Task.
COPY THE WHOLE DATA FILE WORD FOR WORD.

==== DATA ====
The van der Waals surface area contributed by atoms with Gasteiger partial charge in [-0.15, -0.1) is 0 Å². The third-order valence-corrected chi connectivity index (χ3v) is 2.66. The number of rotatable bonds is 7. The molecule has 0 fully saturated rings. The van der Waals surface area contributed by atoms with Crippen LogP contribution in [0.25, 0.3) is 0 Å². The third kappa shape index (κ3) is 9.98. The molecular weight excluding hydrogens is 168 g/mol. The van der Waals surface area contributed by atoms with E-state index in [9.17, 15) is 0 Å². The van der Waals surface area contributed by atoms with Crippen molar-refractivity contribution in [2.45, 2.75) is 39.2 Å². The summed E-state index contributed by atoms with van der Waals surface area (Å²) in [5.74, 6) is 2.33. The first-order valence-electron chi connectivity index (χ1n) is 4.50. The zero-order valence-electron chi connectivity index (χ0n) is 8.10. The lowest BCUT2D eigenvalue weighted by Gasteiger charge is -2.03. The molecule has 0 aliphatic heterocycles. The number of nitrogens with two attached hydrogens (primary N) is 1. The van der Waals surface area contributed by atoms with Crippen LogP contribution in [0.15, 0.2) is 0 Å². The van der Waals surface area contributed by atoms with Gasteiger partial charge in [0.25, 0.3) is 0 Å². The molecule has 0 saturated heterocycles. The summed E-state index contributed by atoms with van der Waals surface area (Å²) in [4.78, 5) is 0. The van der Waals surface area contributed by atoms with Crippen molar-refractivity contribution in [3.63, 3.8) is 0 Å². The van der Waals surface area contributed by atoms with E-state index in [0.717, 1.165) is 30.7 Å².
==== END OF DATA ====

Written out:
The van der Waals surface area contributed by atoms with Gasteiger partial charge in [-0.15, -0.1) is 0 Å². The third-order valence-corrected chi connectivity index (χ3v) is 2.66. The number of rotatable bonds is 7. The molecule has 0 fully saturated rings. The van der Waals surface area contributed by atoms with Crippen LogP contribution in [0.25, 0.3) is 0 Å². The third kappa shape index (κ3) is 9.98. The molecular weight excluding hydrogens is 168 g/mol. The van der Waals surface area contributed by atoms with E-state index in [9.17, 15) is 0 Å². The van der Waals surface area contributed by atoms with Crippen molar-refractivity contribution in [2.45, 2.75) is 39.2 Å². The summed E-state index contributed by atoms with van der Waals surface area (Å²) in [5.74, 6) is 2.33. The first-order valence-electron chi connectivity index (χ1n) is 4.50. The zero-order valence-electron chi connectivity index (χ0n) is 8.10. The lowest BCUT2D eigenvalue weighted by Gasteiger charge is -2.03. The molecule has 0 aliphatic heterocycles. The number of nitrogens with two attached hydrogens (primary N) is 1. The van der Waals surface area contributed by atoms with Crippen LogP contribution in [0.15, 0.2) is 0 Å². The van der Waals surface area contributed by atoms with Gasteiger partial charge in [0.25, 0.3) is 0 Å². The molecule has 0 saturated heterocycles. The summed E-state index contributed by atoms with van der Waals surface area (Å²) in [4.78, 5) is 0. The van der Waals surface area contributed by atoms with Crippen molar-refractivity contribution in [3.63, 3.8) is 0 Å². The van der Waals surface area contributed by atoms with E-state index in [0.717, 1.165) is 30.7 Å².